Tuesday, October 16, 2007
FAA Reauthorization Act of 2007 - Walberg Votes No
On September 20, 2007, the House of Representatives voted on HR 2881, the FAA Reauthorization Act of 2007. The bill would reauthorize and fund the Federal Aviation Administration for fiscal years 2008 to 2011. The FAA, of course, is the agency which keeps airplanes from falling out of the sky. Or, rather, it sets in place regulations on flights, airplanes, and airlines, and maintains the air traffic control system. Flying is a nightmare sometimes, but it'd be a lot worse without the FAA. A summary of what the bill does can be found here.
While not a high-profile bill, it was obviously vital to the economy and safety. Without it, the FAA would cease to operate and chaos would ensue. The bill easily passed, 267 to 151.
Congressman Tim Walberg voted No.
Now, does that mean that Walberg wants airplanes to crash? Of course not. Even his rigid ideology, I assume, allows for regulation of something like this (if it doesn't, I'm truly frightened). Instead, the bit which probably made it impossible for Walberg and 150 other Republicans to vote to reauthorize the FAA was this:
Two amendments to the bill were introduced and passed. The first amendment that passed was an amendment to reopen contract talks between the FAA and the Naitonal Air Traffic Controllers Association. The amendment would put the 1998 controllers' contract back into force. If no agreement is reached within 45 days, the dispute would be sent to binding arbitration. The amendment directs that FAA controllers are to be given back pay but provides no funding for this purpose. Future disputes between FAA and one of its unions would be sent to binding arbitration in the event of an impasse. A second amendment was also passed to change the definition of "express carrier" under the Railway Labor Act to allow the non-aviation portions of express carriers to be organized under the National Labor Relations Act (instead of the RLA).Each amendment strengthens the position of the workers in labor negotiations. Although Congressman Walberg issued no statement on the bill, I'm guessing his anti-labor stance is what prevented him from supporting the bill.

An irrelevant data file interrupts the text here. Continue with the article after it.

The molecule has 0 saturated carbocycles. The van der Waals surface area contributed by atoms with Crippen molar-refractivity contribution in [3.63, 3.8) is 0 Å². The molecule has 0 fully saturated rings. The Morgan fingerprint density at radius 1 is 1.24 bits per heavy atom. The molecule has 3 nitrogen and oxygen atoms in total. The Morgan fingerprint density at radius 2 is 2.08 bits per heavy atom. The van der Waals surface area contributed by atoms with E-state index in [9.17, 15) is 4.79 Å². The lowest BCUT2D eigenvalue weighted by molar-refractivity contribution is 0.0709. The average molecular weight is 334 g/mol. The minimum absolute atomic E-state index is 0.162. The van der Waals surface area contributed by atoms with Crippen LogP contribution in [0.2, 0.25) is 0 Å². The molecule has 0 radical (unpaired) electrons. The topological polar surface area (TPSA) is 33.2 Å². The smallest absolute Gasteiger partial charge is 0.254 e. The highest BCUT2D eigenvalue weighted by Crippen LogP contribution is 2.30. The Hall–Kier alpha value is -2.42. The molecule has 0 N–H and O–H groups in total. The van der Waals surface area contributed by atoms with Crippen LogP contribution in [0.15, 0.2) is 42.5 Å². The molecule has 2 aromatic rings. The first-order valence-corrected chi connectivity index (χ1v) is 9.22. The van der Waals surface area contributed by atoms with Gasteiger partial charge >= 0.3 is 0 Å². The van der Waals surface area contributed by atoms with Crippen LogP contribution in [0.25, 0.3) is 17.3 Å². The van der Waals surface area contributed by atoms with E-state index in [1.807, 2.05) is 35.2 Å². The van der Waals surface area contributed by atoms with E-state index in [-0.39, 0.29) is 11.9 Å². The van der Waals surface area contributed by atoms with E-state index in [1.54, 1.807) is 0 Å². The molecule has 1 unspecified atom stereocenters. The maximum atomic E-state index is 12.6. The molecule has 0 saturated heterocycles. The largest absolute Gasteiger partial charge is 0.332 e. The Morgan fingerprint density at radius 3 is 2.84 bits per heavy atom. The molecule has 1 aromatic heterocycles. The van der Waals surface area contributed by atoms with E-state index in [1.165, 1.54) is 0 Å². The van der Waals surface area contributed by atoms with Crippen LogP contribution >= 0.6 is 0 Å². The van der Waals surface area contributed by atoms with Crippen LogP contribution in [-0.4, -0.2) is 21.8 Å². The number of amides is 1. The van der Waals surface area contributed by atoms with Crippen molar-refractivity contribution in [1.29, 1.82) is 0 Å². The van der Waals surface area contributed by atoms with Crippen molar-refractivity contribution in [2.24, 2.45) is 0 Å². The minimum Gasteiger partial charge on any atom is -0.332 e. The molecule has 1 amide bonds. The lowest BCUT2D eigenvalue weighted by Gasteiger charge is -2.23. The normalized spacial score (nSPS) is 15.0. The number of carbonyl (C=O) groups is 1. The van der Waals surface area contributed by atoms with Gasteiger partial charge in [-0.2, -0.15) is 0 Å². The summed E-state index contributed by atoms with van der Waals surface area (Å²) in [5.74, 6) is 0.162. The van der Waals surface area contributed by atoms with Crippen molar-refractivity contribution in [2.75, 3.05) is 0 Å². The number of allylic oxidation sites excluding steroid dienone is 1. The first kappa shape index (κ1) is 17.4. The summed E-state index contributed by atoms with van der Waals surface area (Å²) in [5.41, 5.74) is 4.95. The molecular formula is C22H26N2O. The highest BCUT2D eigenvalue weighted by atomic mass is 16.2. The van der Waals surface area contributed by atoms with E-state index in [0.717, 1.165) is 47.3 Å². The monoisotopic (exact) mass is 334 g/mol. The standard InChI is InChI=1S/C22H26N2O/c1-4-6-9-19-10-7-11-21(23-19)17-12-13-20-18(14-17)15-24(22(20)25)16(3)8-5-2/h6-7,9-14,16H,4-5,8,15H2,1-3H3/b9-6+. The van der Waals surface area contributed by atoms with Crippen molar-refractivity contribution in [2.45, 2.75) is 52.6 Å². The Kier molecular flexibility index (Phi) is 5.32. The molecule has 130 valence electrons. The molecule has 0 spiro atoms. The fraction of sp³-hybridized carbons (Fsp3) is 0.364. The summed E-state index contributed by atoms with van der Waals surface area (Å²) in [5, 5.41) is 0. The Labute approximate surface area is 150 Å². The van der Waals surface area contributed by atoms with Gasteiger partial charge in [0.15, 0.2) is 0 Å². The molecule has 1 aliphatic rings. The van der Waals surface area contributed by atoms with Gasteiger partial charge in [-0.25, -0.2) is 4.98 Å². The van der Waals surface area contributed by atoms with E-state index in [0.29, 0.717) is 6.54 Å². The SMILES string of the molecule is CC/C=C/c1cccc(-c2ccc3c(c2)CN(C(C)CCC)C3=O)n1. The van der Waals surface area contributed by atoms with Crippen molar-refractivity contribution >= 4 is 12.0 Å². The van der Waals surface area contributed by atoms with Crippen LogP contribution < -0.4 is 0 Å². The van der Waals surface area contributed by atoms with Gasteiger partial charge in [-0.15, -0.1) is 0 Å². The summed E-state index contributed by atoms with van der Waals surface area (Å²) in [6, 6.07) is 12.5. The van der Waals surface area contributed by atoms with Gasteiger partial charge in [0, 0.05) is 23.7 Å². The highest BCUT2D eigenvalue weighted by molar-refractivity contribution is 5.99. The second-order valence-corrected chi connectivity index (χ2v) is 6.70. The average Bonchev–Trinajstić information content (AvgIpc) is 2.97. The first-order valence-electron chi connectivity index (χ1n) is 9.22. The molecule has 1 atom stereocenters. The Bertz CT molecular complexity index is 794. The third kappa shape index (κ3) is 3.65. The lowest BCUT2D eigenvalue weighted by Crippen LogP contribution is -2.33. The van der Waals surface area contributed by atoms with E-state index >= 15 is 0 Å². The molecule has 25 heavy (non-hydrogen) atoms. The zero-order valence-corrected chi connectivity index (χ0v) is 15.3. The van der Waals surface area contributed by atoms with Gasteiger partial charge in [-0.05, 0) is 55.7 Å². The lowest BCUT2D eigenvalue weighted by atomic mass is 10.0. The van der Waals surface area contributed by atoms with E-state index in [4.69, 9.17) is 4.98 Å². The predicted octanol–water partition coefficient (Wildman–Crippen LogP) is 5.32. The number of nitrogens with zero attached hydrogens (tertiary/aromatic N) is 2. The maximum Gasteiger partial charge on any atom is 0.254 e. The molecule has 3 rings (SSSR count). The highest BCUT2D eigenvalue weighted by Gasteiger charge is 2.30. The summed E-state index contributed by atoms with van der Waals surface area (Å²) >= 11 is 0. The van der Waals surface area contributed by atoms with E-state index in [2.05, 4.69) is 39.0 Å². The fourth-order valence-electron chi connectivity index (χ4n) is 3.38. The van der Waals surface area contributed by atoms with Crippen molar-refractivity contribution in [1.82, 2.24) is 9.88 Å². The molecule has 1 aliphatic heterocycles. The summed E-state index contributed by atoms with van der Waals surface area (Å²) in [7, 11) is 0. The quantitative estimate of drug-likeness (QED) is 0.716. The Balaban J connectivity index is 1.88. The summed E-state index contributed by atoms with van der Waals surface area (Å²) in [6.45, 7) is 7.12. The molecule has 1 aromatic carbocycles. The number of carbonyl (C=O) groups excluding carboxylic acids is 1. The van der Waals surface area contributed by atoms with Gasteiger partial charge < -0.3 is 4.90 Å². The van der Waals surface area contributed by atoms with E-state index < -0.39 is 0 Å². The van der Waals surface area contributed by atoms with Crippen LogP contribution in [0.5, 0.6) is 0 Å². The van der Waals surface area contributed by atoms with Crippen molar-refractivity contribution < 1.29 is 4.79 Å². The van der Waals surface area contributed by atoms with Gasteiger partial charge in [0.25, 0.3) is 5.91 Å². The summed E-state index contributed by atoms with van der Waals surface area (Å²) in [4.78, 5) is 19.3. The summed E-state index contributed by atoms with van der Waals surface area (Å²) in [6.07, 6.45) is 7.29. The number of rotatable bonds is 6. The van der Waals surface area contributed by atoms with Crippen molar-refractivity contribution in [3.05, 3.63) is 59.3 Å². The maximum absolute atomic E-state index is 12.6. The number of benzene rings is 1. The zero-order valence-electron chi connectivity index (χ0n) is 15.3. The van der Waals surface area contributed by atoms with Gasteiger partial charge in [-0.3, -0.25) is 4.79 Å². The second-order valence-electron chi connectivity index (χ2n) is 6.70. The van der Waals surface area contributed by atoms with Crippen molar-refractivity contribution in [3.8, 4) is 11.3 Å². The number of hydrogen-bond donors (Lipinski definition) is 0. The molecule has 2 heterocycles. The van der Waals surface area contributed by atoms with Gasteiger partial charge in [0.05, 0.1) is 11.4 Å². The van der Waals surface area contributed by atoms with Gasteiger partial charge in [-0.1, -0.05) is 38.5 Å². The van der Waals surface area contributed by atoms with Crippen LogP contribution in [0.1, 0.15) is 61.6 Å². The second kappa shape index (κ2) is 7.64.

Tim Walberg: Fighting against the little guy on behalf of big corporations.
If Walberg thinks the W.K. Kellogg Airport isn't worth funding, why would he support the FAA?
Doubt if he knows one of the major Midwest FAA facilities is in his district...at the Kellogg Airport nonetheless!
Walberg checked the Constitution and it didn't say anything about administering aviation, so he don't think thats somethin' the fedral gubment should be doin'.
Hey, at least he didn't talk about how important it was and brag how he fought hard for pork projects in the bill.
The FAA caused 9/11. Let airlines provide their own security and hold them accountable, via the tort system, when they fail.Post a Comment
The NLRB is a fascist scam. Wake up. Truly free labor means you can organize a union without having to call in bureaucrats from D.C. Are you people for freedom and liberty or simply for communism?
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